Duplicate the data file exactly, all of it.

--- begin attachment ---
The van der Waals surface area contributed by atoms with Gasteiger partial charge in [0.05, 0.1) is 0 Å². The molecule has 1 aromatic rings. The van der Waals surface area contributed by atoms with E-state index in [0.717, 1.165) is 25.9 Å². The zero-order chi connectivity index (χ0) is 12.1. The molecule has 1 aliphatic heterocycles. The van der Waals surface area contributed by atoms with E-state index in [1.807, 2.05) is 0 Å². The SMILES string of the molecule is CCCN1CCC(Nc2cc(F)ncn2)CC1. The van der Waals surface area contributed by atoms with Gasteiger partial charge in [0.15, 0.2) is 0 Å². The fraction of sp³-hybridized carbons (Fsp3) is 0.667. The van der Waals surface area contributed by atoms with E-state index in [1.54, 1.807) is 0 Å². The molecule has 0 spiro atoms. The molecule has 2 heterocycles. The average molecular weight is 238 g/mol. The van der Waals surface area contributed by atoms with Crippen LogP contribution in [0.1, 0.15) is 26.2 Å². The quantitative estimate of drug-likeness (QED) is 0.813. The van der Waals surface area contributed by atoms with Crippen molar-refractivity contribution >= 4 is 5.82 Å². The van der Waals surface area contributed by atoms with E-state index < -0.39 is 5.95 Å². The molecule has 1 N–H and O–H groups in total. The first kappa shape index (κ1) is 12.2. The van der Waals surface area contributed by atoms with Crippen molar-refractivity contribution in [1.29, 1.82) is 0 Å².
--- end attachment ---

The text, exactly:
The van der Waals surface area contributed by atoms with Gasteiger partial charge in [0.05, 0.1) is 0 Å². The molecule has 1 aromatic rings. The van der Waals surface area contributed by atoms with E-state index in [0.717, 1.165) is 25.9 Å². The zero-order chi connectivity index (χ0) is 12.1. The molecule has 1 aliphatic heterocycles. The van der Waals surface area contributed by atoms with E-state index in [1.807, 2.05) is 0 Å². The SMILES string of the molecule is CCCN1CCC(Nc2cc(F)ncn2)CC1. The van der Waals surface area contributed by atoms with Gasteiger partial charge in [0.15, 0.2) is 0 Å². The fraction of sp³-hybridized carbons (Fsp3) is 0.667. The van der Waals surface area contributed by atoms with E-state index in [1.54, 1.807) is 0 Å². The molecule has 0 spiro atoms. The molecule has 2 heterocycles. The average molecular weight is 238 g/mol. The van der Waals surface area contributed by atoms with Crippen LogP contribution in [0.1, 0.15) is 26.2 Å². The quantitative estimate of drug-likeness (QED) is 0.813. The van der Waals surface area contributed by atoms with Crippen molar-refractivity contribution >= 4 is 5.82 Å². The van der Waals surface area contributed by atoms with E-state index < -0.39 is 5.95 Å². The molecule has 1 N–H and O–H groups in total. The first kappa shape index (κ1) is 12.2. The van der Waals surface area contributed by atoms with Crippen molar-refractivity contribution in [1.29, 1.82) is 0 Å².